Kintsugi is Innovation For Good in Japanese
For our 2020 greetings, Tilt ideas headlined: “Hang on, the world is waking up at the dawn of a new decade… and it is an opportunity to find the inexplicable feeling of the right road – as the writer Julien Gracq said – in particular by asking the question of your impact and to make your innovations more responsible (at Tilt ideas we say “for Good”)…”
What if, ironically enough, since March 2020, covid-19 had not prompted us to do so without knowledge of our own free will?
At the beginning of the Tokyo Olympics (without spectators), Miraitowa, the mascot of these Olympic Games – colored in Indigo Blue (like the logo of Tilt ideas)- symbolizes both the tradition and modernity of Japanese culture. Miraitowa’s personality is inspired by the Japanese proverb “learn from the past and develop new ideas”. Miraitowa is naturally cheerful and very athletic and has a remarkable sense of integrity. He also has a very special power: that of being able to teleport wherever he wants (#Jeff Bezos or #Richard Branson, get out of this body!).
To learn from the past, develop new ideas and find the right road, in this last post before the holidays, once is not customary, #Tiltideas will evoke today only one initiative.
And in addition, it is not (directly) related to the business world. Who knows what you can do with it…
Tilt ideas takes you to Japan, to the world of art.
After omotenashi and wabi sabi, we discuss here the kintsugi.
How is this Innovation for Good?
The kintsugi (金継ぎ, « gold join ») is a Japanese method of repairing broken porcelain or ceramics by means of lacquer sprinkled with gold powder.
It appeared when, at the end of the fifteenth century, the shogun Ashikaga Yoshimasa sent back to China a bowl of damaged Chinese tea to have it repaired. The bowl having returned repaired with ugly metal staples, japanese craftsmen would have looked for a more aesthetic means of repair.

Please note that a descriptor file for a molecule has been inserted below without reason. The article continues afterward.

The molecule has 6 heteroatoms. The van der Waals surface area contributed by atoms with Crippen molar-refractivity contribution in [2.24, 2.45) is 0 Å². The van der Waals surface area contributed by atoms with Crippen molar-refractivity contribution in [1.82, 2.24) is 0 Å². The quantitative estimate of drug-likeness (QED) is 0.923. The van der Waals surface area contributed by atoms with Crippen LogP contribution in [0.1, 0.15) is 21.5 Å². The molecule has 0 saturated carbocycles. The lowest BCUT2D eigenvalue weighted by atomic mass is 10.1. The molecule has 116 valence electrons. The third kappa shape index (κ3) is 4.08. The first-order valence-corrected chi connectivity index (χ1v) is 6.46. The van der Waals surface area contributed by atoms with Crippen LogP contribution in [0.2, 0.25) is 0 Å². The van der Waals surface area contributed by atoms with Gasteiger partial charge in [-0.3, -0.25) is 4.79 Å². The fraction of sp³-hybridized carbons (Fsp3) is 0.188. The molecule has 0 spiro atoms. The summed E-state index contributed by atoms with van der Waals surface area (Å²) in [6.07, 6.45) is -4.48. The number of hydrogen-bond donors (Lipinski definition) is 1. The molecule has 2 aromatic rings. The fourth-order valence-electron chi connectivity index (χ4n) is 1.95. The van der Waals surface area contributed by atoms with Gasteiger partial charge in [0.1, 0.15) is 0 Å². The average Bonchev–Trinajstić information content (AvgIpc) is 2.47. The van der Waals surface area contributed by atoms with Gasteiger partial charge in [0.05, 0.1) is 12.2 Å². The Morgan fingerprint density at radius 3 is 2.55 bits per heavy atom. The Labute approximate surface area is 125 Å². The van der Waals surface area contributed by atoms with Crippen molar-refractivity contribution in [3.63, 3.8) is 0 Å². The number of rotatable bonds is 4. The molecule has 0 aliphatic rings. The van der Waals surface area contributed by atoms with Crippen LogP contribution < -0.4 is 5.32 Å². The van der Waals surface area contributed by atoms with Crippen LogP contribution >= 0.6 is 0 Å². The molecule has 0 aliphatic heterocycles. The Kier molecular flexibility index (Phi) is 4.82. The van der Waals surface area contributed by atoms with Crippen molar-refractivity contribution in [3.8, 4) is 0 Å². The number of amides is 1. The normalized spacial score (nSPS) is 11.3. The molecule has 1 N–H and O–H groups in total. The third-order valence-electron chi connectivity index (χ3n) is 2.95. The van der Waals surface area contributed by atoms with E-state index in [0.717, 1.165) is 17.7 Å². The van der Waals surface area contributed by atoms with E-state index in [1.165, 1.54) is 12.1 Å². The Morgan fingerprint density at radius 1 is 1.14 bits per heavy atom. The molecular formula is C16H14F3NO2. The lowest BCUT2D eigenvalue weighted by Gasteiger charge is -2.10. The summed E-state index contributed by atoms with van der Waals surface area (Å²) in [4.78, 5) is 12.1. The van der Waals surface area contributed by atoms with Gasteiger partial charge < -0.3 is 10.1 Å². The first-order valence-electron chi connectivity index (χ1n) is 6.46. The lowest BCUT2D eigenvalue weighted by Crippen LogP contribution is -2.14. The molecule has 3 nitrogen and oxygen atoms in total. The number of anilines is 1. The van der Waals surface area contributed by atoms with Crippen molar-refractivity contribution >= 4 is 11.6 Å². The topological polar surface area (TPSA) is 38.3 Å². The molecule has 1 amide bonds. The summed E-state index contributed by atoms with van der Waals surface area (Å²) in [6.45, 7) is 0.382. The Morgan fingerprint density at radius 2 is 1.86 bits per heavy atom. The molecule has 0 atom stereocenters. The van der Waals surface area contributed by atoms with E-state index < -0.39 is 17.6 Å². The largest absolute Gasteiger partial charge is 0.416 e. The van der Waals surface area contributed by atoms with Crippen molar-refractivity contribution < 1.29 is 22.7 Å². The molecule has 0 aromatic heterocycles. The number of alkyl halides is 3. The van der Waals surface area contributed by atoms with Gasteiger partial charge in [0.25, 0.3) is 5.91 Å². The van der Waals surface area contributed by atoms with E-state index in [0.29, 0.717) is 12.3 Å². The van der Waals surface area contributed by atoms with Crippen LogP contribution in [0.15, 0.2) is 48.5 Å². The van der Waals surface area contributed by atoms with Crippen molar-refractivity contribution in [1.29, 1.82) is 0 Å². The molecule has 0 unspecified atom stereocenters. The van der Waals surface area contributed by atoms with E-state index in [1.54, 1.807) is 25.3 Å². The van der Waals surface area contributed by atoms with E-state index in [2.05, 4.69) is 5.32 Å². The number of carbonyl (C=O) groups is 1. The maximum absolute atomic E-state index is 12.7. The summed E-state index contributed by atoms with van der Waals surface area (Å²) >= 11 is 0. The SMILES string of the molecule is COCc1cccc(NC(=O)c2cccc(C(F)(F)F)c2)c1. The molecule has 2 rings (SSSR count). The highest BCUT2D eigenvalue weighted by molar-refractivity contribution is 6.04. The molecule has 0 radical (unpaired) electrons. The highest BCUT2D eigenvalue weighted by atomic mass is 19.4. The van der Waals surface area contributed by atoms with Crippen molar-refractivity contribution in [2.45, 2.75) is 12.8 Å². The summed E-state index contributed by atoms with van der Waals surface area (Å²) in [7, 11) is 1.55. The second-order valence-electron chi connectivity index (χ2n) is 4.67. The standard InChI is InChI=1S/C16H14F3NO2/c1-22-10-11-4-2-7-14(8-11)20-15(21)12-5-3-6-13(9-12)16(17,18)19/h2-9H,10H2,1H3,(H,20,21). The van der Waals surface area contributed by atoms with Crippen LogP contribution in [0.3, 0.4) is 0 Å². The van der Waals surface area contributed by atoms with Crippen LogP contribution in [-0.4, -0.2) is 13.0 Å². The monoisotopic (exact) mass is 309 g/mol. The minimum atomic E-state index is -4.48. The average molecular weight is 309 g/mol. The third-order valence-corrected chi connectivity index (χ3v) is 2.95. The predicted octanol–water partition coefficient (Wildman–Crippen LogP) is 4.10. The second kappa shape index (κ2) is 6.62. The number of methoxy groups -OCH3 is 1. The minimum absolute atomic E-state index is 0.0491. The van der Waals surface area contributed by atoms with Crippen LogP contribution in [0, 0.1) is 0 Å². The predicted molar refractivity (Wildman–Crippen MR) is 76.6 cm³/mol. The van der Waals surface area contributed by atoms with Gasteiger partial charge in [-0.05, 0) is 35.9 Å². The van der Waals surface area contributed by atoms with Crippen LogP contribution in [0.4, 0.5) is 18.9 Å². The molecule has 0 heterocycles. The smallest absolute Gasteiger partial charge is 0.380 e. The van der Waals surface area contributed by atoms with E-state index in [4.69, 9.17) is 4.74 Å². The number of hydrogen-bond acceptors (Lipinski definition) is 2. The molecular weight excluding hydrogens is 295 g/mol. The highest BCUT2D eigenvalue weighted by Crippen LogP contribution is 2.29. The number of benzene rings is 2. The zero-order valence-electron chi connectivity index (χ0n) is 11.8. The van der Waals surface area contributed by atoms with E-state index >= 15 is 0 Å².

Kintsugi is part of a philosophy that takes into account the past of the object, its history and therefore the possible accidents it may have known. The breakage of a ceramic no longer means its end or disposal, but a renewal, the beginning of another cycle and continuity in its use.
It is therefore not a question of hiding the repairs, but of putting them forward.
You see what I’m getting at?
The art of kintsugi is often also used as symbol and metaphor of resilience in psychology.
Innovation for Good tomorrow:
What if kitsungi was a great metaphor for CSR, the 3Rs, the second life…whatever you name it ?
Why are so few after-sales services dedicated to these ways of reducing the footprint by reusing the existing one?
Why, in this regard, is the after-sales service so little valued in France (it is often synonymous with glitch), while it is an essential service of differentiation in the customer experience?
In short, when will you train in kintsugi as a strategic axis to better engage your employees with enthusiasm at the beginning of the school year?
While waiting for the start of the school year, Tilt ideas wishes you to enjoy power 10 of your holidays!
A little poetry in this world of brutes to conclude:
“…Et puis le plus important
A la fin
C’est de partir à la plage
Comme les Dieux racontés par Melina Mercouri (dans ‘’Jamais le Dimanche’’)
Une de ces plages où il n’y a personne
Avec Homère et de l’eau fraîche
Lire se baigner lire se baigner oublier dormir à l’ombre d’un tamaris
Attendre la métamorphose
Ne plus jamais être perdu de vue par l’horizon’”
Note the 2 Tilt ideas events of the new school year
– 14 September 6pm: presentation of the 2nd edition of the Risc 2030 Tilt & Arengi prospective barometer at the Atelier des Lumières
-16 September 9am: 3rd opus of L’entreprise de Demain with our partner Dii
Brice Auckenthaler, partner
Passionate about Japan, country of innovation, country of consideration (“omotenashi“), country of renewal (“kintsugi“)